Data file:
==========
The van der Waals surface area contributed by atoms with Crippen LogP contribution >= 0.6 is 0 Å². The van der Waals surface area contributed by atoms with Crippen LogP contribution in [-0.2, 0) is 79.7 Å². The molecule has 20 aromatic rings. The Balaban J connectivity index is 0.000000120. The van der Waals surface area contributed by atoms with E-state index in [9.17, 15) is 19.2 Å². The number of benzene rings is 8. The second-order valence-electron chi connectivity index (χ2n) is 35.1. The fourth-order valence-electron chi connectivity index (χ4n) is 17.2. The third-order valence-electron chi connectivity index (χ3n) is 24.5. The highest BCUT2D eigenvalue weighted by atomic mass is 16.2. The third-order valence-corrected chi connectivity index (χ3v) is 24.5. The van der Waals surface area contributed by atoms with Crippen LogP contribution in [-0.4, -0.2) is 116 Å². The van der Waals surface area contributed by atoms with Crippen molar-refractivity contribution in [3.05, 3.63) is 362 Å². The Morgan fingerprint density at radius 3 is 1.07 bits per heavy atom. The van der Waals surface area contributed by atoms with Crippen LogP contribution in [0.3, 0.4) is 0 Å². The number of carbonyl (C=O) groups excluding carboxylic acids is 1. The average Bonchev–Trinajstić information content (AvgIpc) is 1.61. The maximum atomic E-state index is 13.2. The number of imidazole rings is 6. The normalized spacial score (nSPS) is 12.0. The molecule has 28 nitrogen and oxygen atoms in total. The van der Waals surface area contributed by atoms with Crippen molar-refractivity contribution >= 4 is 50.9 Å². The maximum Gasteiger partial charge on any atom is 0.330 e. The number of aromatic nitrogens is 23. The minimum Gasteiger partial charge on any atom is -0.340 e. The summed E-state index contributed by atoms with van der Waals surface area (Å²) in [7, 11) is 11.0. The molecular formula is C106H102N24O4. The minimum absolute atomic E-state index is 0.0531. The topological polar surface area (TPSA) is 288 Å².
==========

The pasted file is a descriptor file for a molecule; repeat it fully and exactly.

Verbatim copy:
The van der Waals surface area contributed by atoms with Crippen LogP contribution >= 0.6 is 0 Å². The van der Waals surface area contributed by atoms with Crippen LogP contribution in [-0.2, 0) is 79.7 Å². The molecule has 20 aromatic rings. The Balaban J connectivity index is 0.000000120. The van der Waals surface area contributed by atoms with E-state index in [9.17, 15) is 19.2 Å². The number of benzene rings is 8. The second-order valence-electron chi connectivity index (χ2n) is 35.1. The fourth-order valence-electron chi connectivity index (χ4n) is 17.2. The third-order valence-electron chi connectivity index (χ3n) is 24.5. The highest BCUT2D eigenvalue weighted by atomic mass is 16.2. The third-order valence-corrected chi connectivity index (χ3v) is 24.5. The van der Waals surface area contributed by atoms with Crippen LogP contribution in [-0.4, -0.2) is 116 Å². The van der Waals surface area contributed by atoms with Crippen molar-refractivity contribution in [3.05, 3.63) is 362 Å². The Morgan fingerprint density at radius 3 is 1.07 bits per heavy atom. The van der Waals surface area contributed by atoms with Crippen LogP contribution in [0.3, 0.4) is 0 Å². The number of carbonyl (C=O) groups excluding carboxylic acids is 1. The average Bonchev–Trinajstić information content (AvgIpc) is 1.61. The maximum atomic E-state index is 13.2. The number of imidazole rings is 6. The normalized spacial score (nSPS) is 12.0. The molecule has 28 nitrogen and oxygen atoms in total. The van der Waals surface area contributed by atoms with Crippen molar-refractivity contribution >= 4 is 50.9 Å². The maximum Gasteiger partial charge on any atom is 0.330 e. The number of aromatic nitrogens is 23. The minimum Gasteiger partial charge on any atom is -0.340 e. The summed E-state index contributed by atoms with van der Waals surface area (Å²) in [7, 11) is 11.0. The molecular formula is C106H102N24O4. The minimum absolute atomic E-state index is 0.0531. The topological polar surface area (TPSA) is 288 Å².